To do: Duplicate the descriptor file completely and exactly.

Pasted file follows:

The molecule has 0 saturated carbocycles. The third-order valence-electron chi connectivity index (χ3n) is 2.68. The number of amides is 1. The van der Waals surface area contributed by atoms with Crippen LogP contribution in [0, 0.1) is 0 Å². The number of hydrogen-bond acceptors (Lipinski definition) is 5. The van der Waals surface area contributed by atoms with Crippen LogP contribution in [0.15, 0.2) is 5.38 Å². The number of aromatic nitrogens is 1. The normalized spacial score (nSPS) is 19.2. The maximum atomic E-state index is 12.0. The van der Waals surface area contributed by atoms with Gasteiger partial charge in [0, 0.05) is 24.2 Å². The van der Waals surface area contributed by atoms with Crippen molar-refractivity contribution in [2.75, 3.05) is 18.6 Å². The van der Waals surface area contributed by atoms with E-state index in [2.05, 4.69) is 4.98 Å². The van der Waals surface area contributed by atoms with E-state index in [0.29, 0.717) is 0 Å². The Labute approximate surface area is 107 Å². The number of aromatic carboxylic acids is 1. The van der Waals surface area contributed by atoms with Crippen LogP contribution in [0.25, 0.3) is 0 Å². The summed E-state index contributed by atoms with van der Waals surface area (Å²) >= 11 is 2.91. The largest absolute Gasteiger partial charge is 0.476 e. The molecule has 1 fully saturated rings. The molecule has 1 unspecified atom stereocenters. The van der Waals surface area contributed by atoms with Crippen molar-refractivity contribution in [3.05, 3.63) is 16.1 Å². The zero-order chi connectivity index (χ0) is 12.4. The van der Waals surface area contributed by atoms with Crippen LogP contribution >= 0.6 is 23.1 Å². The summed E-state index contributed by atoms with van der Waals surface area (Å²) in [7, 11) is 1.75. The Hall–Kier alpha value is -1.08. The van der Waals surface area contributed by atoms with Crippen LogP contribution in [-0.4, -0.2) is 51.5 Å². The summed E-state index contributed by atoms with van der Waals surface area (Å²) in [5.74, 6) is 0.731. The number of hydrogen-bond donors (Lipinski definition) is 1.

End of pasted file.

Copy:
The molecule has 0 saturated carbocycles. The third-order valence-electron chi connectivity index (χ3n) is 2.68. The number of amides is 1. The van der Waals surface area contributed by atoms with Crippen LogP contribution in [0, 0.1) is 0 Å². The number of hydrogen-bond acceptors (Lipinski definition) is 5. The van der Waals surface area contributed by atoms with Crippen LogP contribution in [0.15, 0.2) is 5.38 Å². The number of aromatic nitrogens is 1. The normalized spacial score (nSPS) is 19.2. The maximum atomic E-state index is 12.0. The van der Waals surface area contributed by atoms with Gasteiger partial charge in [0, 0.05) is 24.2 Å². The van der Waals surface area contributed by atoms with Crippen molar-refractivity contribution in [2.75, 3.05) is 18.6 Å². The van der Waals surface area contributed by atoms with E-state index in [2.05, 4.69) is 4.98 Å². The van der Waals surface area contributed by atoms with E-state index in [0.29, 0.717) is 0 Å². The Labute approximate surface area is 107 Å². The number of aromatic carboxylic acids is 1. The van der Waals surface area contributed by atoms with Crippen LogP contribution in [0.25, 0.3) is 0 Å². The summed E-state index contributed by atoms with van der Waals surface area (Å²) >= 11 is 2.91. The largest absolute Gasteiger partial charge is 0.476 e. The molecule has 1 fully saturated rings. The molecule has 1 unspecified atom stereocenters. The van der Waals surface area contributed by atoms with Crippen molar-refractivity contribution in [3.05, 3.63) is 16.1 Å². The zero-order chi connectivity index (χ0) is 12.4. The van der Waals surface area contributed by atoms with Crippen LogP contribution >= 0.6 is 23.1 Å². The summed E-state index contributed by atoms with van der Waals surface area (Å²) in [7, 11) is 1.75. The Hall–Kier alpha value is -1.08. The van der Waals surface area contributed by atoms with Crippen LogP contribution in [-0.4, -0.2) is 51.5 Å². The summed E-state index contributed by atoms with van der Waals surface area (Å²) in [5.74, 6) is 0.731. The number of hydrogen-bond donors (Lipinski definition) is 1.